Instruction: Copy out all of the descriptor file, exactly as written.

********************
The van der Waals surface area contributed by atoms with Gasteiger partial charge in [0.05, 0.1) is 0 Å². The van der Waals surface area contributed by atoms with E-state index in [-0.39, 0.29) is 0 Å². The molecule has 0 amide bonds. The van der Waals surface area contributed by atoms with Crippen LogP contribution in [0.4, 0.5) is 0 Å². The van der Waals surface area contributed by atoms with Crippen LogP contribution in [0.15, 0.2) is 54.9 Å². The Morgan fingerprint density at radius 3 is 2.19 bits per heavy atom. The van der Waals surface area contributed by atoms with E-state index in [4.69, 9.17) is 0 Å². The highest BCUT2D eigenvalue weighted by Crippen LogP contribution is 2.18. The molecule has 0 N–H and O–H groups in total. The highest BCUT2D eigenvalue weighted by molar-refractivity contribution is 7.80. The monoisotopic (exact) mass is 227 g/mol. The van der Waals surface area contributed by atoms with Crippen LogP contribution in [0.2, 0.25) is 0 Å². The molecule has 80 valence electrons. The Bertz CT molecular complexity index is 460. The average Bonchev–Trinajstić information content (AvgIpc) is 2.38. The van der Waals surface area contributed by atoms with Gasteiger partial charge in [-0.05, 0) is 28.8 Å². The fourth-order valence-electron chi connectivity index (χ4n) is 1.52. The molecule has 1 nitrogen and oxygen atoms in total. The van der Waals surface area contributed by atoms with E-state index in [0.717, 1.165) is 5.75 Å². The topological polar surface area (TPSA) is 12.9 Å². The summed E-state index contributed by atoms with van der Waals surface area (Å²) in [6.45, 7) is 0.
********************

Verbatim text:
The van der Waals surface area contributed by atoms with Gasteiger partial charge in [0.05, 0.1) is 0 Å². The van der Waals surface area contributed by atoms with E-state index in [-0.39, 0.29) is 0 Å². The molecule has 0 amide bonds. The van der Waals surface area contributed by atoms with Crippen LogP contribution in [0.4, 0.5) is 0 Å². The van der Waals surface area contributed by atoms with Crippen LogP contribution in [0.15, 0.2) is 54.9 Å². The Morgan fingerprint density at radius 3 is 2.19 bits per heavy atom. The van der Waals surface area contributed by atoms with E-state index in [4.69, 9.17) is 0 Å². The highest BCUT2D eigenvalue weighted by Crippen LogP contribution is 2.18. The molecule has 0 N–H and O–H groups in total. The highest BCUT2D eigenvalue weighted by molar-refractivity contribution is 7.80. The monoisotopic (exact) mass is 227 g/mol. The van der Waals surface area contributed by atoms with Crippen LogP contribution in [0.2, 0.25) is 0 Å². The molecule has 80 valence electrons. The Bertz CT molecular complexity index is 460. The average Bonchev–Trinajstić information content (AvgIpc) is 2.38. The van der Waals surface area contributed by atoms with Gasteiger partial charge in [-0.05, 0) is 28.8 Å². The fourth-order valence-electron chi connectivity index (χ4n) is 1.52. The molecule has 1 nitrogen and oxygen atoms in total. The van der Waals surface area contributed by atoms with E-state index in [0.717, 1.165) is 5.75 Å². The topological polar surface area (TPSA) is 12.9 Å². The summed E-state index contributed by atoms with van der Waals surface area (Å²) in [6.45, 7) is 0.